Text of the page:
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Financial Tips for Single Moms

As a single mom, most or all of the responsibility falls on you. This can mean that you feel like you don’t have time to even think about finances beyond keeping your head above water. However, taking the time to sit down and create a financial plan can give you a framework for making better decisions and offer more security for you and your child.

Make a Budget

The process of making a budget can seem frustrating if you already feel like you’re barely making ends meet, but this is actually a great first step toward getting a better handle on your money and how you can make it go further. Whatever your financial situation, a budget can help you see where you can spend less and save as well as where you might be able to give yourself a little more leeway in spending.

There are apps that can make budgeting easier and help with good money role modeling too, not to mention make the process more automatic for you. As part of this process, you may also want to consider automating as many of your payments as possible. With every else that you have going on as a single parent, it can be easy for due dates to slip your mind, and then you end up with interest or a late charge that could have been avoided.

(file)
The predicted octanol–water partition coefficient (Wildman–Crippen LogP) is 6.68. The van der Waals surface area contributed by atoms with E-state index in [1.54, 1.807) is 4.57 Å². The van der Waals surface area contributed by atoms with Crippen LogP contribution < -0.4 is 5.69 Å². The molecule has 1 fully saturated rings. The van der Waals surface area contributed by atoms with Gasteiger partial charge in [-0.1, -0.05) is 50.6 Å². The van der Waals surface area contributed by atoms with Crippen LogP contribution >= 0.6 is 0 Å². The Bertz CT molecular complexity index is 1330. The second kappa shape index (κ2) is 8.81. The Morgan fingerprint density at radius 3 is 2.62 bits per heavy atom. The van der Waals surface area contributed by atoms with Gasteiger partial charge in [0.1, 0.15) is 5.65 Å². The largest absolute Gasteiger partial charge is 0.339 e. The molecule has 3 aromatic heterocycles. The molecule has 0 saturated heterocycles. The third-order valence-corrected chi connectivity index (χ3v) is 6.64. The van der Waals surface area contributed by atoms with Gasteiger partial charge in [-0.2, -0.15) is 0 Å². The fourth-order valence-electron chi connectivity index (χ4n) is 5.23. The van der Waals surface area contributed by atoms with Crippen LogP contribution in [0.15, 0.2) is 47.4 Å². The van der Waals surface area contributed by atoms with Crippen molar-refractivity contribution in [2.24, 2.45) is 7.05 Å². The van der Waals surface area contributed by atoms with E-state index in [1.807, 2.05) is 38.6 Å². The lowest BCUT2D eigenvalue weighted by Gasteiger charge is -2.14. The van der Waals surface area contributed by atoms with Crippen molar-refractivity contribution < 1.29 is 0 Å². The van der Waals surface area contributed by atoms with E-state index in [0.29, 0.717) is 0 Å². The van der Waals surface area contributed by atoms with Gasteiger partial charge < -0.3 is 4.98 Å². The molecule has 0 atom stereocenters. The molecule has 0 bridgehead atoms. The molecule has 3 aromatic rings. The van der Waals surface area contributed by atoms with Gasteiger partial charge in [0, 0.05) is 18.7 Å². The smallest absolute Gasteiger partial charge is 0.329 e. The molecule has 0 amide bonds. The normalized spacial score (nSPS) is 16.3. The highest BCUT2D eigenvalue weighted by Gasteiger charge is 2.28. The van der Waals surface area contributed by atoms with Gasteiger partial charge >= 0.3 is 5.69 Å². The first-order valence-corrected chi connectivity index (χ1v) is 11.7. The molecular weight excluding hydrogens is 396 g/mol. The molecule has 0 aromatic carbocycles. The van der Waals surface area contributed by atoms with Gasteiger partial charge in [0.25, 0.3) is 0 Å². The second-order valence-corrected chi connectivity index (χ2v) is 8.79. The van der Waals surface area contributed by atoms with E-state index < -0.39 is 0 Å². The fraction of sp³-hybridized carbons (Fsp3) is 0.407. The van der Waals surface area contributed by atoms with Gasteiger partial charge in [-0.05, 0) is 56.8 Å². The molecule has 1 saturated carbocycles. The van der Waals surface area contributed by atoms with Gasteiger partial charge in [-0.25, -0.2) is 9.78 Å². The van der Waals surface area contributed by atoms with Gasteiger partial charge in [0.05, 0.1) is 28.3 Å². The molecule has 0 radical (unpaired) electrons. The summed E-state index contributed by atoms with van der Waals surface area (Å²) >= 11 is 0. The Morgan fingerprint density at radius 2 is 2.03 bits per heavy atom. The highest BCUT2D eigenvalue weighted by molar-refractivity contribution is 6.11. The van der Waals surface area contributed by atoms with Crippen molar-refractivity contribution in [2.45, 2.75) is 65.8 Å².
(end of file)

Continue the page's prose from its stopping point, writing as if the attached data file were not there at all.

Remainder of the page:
Get Insurance

Health care insurance costs can be so high that any other type of insurance might seem like an unaffordable luxury, but life insurance can be important in protecting your child’s future. It can replace your income in the event that anything happens to you. If it helps, you can look on life insurance as an investment, which some types of policies are. If have a policy that you no longer need or you are in need of money, you may be able to sell it as part of a life settlement. You can review a guide on everything you need to know about this process.

Create an Emergency Fund

An emergency fund is another one of the crucial elements for financial security. This helps ensure that if you have an out-of-pocket health care expense, you have to take the family dog to the vet or your out of warranty car suddenly needs a repair, you have the cushion to cover it. Most recommendations are to have three to six months of expenses in an emergency fund, but you may want even more. However, to start with, even just a few hundred dollars can make a big difference.

Avoid Debt

While you’re building that emergency fund, you also need to avoid debt and pay down any existing debt. This means making an effort to pay more than the minimum amount, aggressively working to get any debts besides a mortgage to zero. Using credit cards isn’t automatically a bad thing if you get valuable perks from doing so, but you should pay off the balance every single month so that you don’t accumulate interest, and you should never charge more on them than you will be able to cover at the end of the month.

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